But just as Jacob and Wilhelm made us all more comfortable with the idea that elves are quite normal, Beatrix Potter took the bones of that tale and piled them even higher. The Grimm brothers would have us understand that elves are like mice. Mrs. Potter would have us understand that mice are like elves. She would also make clear that the queerest thing about her tale is that she “heard it in Gloucester, and that it is true.” Christmas provides the best context to accustom us to truth that is queer.
The framework of her tale, however, is pleasantly familiar: an old and ailing tailor is to make a coat and waistcoat for the Mayor of Gloucester to wear for his wedding on Christmas Day in the morning. He lays out the rich cuts of cloth only to find that he is short one skein of cherry-colored silk twist for the last buttonhole. He retires and sends his cat, Simpkin, out to secure provisions and the needed skein. As he falls into a fever, the tailor discovers and releases several mice Simpkin has trapped beneath teacups for his dinner, and then takes to his bed, too sick to rise. From his delirium the mice learn of the unfinished coat and waistcoat and set off to his shop, not needing keys to move through the abodes of men. Simpkin delivers the twist to his master, who is only able to leave his bed on Christmas morning. The tailor hobbles to his shop, clutching the twist, to face the impossible task of completing the coat and waistcoat before the Mayor’s wedding. He finds the clothes completed, save for the last buttonhole, which has a tiny note pinned to it: “NO MORE TWIST.”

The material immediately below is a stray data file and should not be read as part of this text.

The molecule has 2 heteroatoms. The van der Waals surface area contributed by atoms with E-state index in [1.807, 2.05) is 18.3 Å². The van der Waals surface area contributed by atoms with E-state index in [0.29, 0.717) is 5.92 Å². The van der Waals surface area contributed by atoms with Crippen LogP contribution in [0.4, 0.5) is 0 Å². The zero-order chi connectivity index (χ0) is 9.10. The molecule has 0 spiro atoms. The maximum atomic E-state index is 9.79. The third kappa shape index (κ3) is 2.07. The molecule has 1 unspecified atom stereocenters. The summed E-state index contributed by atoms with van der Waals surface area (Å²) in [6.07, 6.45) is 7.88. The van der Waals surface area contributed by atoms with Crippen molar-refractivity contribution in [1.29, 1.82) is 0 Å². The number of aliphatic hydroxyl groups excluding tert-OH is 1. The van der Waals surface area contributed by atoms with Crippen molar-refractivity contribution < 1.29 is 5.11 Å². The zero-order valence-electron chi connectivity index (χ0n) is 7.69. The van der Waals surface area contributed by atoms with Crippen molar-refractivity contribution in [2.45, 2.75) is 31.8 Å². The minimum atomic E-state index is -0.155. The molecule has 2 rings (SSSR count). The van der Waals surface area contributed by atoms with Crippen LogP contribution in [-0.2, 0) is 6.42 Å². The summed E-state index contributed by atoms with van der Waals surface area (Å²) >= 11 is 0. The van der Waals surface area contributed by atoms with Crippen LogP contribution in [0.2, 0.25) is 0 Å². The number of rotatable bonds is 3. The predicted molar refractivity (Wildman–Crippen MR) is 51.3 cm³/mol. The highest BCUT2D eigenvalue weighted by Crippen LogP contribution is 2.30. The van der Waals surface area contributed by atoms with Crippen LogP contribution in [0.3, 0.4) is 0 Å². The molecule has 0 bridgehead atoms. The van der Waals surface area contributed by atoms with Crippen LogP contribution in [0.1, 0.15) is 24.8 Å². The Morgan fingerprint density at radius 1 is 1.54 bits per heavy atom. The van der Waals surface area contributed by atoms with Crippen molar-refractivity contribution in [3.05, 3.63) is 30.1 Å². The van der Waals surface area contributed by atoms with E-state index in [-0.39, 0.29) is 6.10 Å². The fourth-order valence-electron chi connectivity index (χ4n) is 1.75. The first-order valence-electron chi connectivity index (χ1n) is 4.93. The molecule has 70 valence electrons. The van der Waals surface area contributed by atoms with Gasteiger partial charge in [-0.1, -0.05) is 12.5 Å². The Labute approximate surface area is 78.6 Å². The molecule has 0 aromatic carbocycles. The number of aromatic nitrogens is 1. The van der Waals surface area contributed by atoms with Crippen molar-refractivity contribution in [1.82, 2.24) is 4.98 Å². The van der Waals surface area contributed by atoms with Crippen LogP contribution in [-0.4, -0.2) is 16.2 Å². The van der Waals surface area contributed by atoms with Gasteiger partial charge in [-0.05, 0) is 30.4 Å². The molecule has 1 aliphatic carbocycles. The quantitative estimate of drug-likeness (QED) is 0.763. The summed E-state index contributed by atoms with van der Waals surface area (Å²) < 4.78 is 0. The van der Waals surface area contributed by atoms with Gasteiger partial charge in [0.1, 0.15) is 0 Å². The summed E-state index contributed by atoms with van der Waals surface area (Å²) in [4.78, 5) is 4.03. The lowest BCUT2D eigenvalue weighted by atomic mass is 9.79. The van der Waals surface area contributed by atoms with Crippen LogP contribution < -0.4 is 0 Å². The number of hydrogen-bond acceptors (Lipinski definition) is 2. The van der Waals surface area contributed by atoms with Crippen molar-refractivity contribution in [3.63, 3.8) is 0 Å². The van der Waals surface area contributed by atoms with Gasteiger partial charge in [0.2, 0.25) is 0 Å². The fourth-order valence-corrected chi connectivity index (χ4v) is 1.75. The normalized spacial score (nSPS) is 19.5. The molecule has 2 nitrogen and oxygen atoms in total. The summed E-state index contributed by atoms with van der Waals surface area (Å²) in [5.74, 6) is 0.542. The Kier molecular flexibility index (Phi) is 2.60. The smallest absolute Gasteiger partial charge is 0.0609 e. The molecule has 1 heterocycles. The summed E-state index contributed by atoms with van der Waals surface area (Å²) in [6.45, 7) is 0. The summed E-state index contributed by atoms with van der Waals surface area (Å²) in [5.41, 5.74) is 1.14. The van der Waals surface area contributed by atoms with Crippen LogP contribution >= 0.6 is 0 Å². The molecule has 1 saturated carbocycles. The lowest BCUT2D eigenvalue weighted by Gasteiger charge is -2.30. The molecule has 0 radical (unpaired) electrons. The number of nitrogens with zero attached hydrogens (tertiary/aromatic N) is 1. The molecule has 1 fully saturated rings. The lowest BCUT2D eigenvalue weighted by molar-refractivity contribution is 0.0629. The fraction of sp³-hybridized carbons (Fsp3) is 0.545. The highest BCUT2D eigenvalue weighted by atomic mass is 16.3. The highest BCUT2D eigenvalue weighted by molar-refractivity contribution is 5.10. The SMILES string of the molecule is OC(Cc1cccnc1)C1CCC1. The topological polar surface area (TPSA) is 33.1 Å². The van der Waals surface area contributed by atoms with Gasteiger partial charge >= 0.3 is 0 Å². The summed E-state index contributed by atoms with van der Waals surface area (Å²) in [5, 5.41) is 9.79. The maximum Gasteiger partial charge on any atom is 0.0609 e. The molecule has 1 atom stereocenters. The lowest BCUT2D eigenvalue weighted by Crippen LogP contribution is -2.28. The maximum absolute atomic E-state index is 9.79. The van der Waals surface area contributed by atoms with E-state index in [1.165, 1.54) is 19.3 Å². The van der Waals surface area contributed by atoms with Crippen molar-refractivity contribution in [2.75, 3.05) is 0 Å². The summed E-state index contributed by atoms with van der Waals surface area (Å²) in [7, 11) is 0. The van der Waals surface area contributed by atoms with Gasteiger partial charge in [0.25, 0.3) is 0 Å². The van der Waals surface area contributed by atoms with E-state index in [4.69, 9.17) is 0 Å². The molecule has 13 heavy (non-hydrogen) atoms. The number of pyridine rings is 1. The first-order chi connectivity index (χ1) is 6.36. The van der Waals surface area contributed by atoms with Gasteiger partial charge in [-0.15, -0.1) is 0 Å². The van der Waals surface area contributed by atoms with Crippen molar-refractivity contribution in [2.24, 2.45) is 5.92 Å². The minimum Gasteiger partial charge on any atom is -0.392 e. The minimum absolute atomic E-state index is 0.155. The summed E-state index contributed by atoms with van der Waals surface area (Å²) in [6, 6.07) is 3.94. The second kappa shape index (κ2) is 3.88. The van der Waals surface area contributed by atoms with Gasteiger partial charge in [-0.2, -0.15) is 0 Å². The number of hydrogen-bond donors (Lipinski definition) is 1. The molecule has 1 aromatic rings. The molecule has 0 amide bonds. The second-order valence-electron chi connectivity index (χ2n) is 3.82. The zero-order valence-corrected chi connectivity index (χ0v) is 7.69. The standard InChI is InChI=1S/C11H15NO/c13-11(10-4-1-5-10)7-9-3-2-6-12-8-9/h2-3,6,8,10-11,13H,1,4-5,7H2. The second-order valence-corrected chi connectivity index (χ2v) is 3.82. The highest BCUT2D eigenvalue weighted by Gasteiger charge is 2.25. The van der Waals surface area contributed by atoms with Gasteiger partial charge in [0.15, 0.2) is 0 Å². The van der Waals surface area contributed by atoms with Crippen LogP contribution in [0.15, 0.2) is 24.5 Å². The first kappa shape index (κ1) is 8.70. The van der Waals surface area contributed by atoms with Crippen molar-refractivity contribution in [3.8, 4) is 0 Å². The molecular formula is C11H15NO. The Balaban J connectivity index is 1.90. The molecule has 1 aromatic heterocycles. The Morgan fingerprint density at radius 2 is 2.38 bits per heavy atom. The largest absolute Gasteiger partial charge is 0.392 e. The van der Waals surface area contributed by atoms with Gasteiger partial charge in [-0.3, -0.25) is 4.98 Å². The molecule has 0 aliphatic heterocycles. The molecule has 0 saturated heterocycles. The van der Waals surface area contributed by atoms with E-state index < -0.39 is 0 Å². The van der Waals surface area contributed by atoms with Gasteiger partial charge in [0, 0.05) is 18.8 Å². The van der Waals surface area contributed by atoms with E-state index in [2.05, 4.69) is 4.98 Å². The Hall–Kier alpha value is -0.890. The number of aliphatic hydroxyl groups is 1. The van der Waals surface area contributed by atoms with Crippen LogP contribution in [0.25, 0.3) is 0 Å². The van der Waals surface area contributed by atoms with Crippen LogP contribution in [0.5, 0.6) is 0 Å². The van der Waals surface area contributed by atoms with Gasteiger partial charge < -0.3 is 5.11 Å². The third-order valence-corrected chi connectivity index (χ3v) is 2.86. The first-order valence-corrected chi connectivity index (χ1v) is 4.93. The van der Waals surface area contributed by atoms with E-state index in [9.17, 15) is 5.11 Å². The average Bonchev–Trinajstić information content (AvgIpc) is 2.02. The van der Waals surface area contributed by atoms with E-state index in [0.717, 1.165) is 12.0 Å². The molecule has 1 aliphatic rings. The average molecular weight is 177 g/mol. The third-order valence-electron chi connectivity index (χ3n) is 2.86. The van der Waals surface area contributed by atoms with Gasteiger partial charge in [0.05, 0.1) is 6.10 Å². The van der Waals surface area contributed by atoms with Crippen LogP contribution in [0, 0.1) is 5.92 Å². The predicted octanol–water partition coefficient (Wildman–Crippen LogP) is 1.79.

Christmas Day in the morning is the time to awake to a miracle that has been accomplished by unseen powers that are a part of our lives. Everyone who has been a child will remember such miracles performed by parents who, on Christmas Eve, secretly donned the mantle of angels—or elves. Beatrix Potter’s book maintains a traditional extraordinariness, but enthrones it in things as ordinary as mice and cats and, well, Christmas Day. Her story reminds us that Christmas is a time for miracles, for things like mice making the “most beautifullest coat and embroidered satin waistcoat that ever were worn by a Mayor of Gloucester.” Or things like beasts being able to talk in the night between Christmas Eve and Christmas Day in the morning. Or that a Thing has happened to let us, like the Tailor of Gloucester, grow quite stout and quite rich.
The Tailor of Gloucester is a tale that keeps alive the belief that there are ordinary things in the world that can accomplish extraordinary things. With God all things are possible. This is the principal theme of Christmastime, making it a time to faithfully hang our stockings by the fire with care in the hopes that elves will soon be there—because they are there, under the wooden wainscots, (“though there are very few folk that can hear them, or know what it is that they say.”)
But if we listen, we will hear “a thousand merry voices singing the old Christmas rhymes—all the old songs that ever I heard of, and some that I don’t know, like Whittington’s bells.”